Anyway! Those things are all great, but love is about more than just that. It’s about helping each other out when you need it. And Minerva has helped me so much, because I’ve needed it so much. But now, for the first time, she seems like she could use my help. So I have to try. Not because I owe her for all she’s done for me; I deserve someone who will help me when I can’t help myself, and I try really hard to believe that. No, I have to try because I love her.
At this point, I’ve been silently trying to work up the courage to say what I need to say for a couple of seconds, maybe a whole bunch of them, and Minerva is starting to give me a Look. “Are you OK?”
“Yeah, fine, sorry,” I say, “Are you?”
“Of course,” she says, almost hiding her confusion, “Did you think otherwise?”
“I, yeah, I, uh…” I say, hesitantly. Minerva is calm, and reasonable, and she loves me, so I know she won’t be offended if I express concern for her well-being, but on the other hand, what if she hates me forever?
“It’s OK,” Minerva said, her hand patting my hair also telling me that it’s OK, “If you have something you want to say, I’m listening. Take your time.”
I start to feel stupid for doubting her, but stop myself, even though it’s really hard, because I’m not stupid. I take a deep breath.
“Earlier, when you said…” I realize that I don’t even remember what it was she said. Just how she said it. “Well, I guess I don’t remember exactly what you said. But the way you said it… I don’t know what it was exactly, but you didn’t sound OK.”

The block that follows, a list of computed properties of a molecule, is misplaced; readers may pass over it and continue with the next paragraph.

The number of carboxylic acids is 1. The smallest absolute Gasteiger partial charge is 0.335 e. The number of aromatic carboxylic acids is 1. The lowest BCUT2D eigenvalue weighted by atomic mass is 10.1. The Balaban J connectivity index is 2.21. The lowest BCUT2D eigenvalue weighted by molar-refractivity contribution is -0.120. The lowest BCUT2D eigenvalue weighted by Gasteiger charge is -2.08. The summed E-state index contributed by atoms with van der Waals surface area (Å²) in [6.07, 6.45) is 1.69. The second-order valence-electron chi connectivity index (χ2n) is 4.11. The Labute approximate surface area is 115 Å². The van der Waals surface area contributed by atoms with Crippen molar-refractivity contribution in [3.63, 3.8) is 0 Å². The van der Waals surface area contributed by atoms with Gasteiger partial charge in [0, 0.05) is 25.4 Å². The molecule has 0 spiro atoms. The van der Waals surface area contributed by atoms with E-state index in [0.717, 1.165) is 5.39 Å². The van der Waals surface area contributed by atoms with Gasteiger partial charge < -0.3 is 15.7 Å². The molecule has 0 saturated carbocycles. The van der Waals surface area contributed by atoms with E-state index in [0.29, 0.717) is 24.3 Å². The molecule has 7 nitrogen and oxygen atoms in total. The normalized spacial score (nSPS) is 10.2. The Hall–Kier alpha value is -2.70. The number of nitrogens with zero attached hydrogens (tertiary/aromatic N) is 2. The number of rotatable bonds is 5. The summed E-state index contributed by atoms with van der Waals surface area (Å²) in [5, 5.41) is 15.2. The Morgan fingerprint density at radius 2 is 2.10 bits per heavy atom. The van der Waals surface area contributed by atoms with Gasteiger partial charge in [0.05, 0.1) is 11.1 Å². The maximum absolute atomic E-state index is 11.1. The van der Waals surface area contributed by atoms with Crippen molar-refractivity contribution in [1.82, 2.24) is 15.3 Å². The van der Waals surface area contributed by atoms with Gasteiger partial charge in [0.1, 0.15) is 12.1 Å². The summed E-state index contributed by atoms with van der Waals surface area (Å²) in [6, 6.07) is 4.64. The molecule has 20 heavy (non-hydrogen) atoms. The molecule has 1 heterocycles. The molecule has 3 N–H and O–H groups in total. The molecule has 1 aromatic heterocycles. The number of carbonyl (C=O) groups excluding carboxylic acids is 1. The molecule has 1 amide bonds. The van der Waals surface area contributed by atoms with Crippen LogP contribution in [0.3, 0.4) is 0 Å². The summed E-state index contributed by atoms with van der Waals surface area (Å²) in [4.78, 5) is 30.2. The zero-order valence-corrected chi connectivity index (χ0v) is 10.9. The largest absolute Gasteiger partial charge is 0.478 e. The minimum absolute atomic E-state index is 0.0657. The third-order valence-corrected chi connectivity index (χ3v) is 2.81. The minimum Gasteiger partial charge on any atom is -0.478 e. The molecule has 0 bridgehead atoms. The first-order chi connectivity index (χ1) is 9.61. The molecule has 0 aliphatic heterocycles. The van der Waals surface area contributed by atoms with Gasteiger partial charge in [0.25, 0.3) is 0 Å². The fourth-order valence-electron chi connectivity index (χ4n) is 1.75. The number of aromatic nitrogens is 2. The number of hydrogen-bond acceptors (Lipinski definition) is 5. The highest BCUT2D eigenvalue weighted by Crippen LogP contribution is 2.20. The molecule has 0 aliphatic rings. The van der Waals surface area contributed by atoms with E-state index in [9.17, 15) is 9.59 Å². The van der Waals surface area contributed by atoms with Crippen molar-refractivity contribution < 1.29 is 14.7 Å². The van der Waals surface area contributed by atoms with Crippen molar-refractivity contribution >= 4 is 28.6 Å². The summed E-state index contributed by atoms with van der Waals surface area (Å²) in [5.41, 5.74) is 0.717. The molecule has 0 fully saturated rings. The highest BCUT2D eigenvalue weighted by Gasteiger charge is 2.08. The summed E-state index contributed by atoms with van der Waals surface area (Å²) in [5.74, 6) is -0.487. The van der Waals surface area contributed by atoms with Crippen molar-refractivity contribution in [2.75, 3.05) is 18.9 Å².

“Oh. Right.” She says, “I guess that was pretty noticeable, wasn’t it? I’m sorry, I shouldn’t have tried to just pretend it didn’t happen.”
“So… What did happen?” I ask.
“I said that missing him was the good kind of hurt, and asked if you knew what I meant. When you said youyou … I hoped maybe you could explain it to me.”
“So… You don’t know what you meant?” I ask.
“Not a clue,” she says, “Even after all these years. After so many lifetimes… I still don’t understand.”
I can tell she’s on the verge of crying (not the verge of tears, because she doesn’t do that) and I have no idea how to help her. I’ve just gone and made things worse and it’s all my fault and I know blaming myself won’t fix it but knowing that isn’t stopping me.